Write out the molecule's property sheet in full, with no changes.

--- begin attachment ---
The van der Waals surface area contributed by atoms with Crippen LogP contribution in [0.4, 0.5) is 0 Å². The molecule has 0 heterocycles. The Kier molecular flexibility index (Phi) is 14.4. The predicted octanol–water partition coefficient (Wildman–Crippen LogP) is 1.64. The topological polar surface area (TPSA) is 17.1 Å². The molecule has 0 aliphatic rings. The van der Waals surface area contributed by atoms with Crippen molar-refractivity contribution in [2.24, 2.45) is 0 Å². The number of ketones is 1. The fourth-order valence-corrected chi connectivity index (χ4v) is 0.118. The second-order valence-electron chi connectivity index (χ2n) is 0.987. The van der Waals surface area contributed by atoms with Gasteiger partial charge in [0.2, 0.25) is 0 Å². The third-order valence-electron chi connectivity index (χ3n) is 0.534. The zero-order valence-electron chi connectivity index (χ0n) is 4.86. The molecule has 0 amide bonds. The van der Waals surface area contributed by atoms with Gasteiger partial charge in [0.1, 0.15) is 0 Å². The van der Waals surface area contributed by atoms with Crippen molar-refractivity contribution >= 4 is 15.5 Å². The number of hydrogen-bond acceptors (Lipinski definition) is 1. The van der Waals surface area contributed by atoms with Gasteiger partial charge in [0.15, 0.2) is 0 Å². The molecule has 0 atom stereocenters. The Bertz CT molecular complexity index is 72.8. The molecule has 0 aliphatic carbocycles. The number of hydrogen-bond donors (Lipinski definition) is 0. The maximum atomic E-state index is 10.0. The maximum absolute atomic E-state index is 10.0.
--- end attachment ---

The van der Waals surface area contributed by atoms with Crippen LogP contribution in [0.4, 0.5) is 0 Å². The molecule has 0 heterocycles. The Kier molecular flexibility index (Phi) is 14.4. The predicted octanol–water partition coefficient (Wildman–Crippen LogP) is 1.64. The topological polar surface area (TPSA) is 17.1 Å². The molecule has 0 aliphatic rings. The van der Waals surface area contributed by atoms with Crippen molar-refractivity contribution in [2.24, 2.45) is 0 Å². The number of ketones is 1. The fourth-order valence-corrected chi connectivity index (χ4v) is 0.118. The second-order valence-electron chi connectivity index (χ2n) is 0.987. The van der Waals surface area contributed by atoms with Gasteiger partial charge in [0.2, 0.25) is 0 Å². The third-order valence-electron chi connectivity index (χ3n) is 0.534. The zero-order valence-electron chi connectivity index (χ0n) is 4.86. The molecule has 0 amide bonds. The van der Waals surface area contributed by atoms with Gasteiger partial charge in [0.1, 0.15) is 0 Å². The van der Waals surface area contributed by atoms with Crippen molar-refractivity contribution >= 4 is 15.5 Å². The number of hydrogen-bond acceptors (Lipinski definition) is 1. The van der Waals surface area contributed by atoms with Gasteiger partial charge in [0.15, 0.2) is 0 Å². The molecule has 0 atom stereocenters. The Bertz CT molecular complexity index is 72.8. The molecule has 0 aliphatic carbocycles. The number of hydrogen-bond donors (Lipinski definition) is 0. The maximum atomic E-state index is 10.0. The maximum absolute atomic E-state index is 10.0.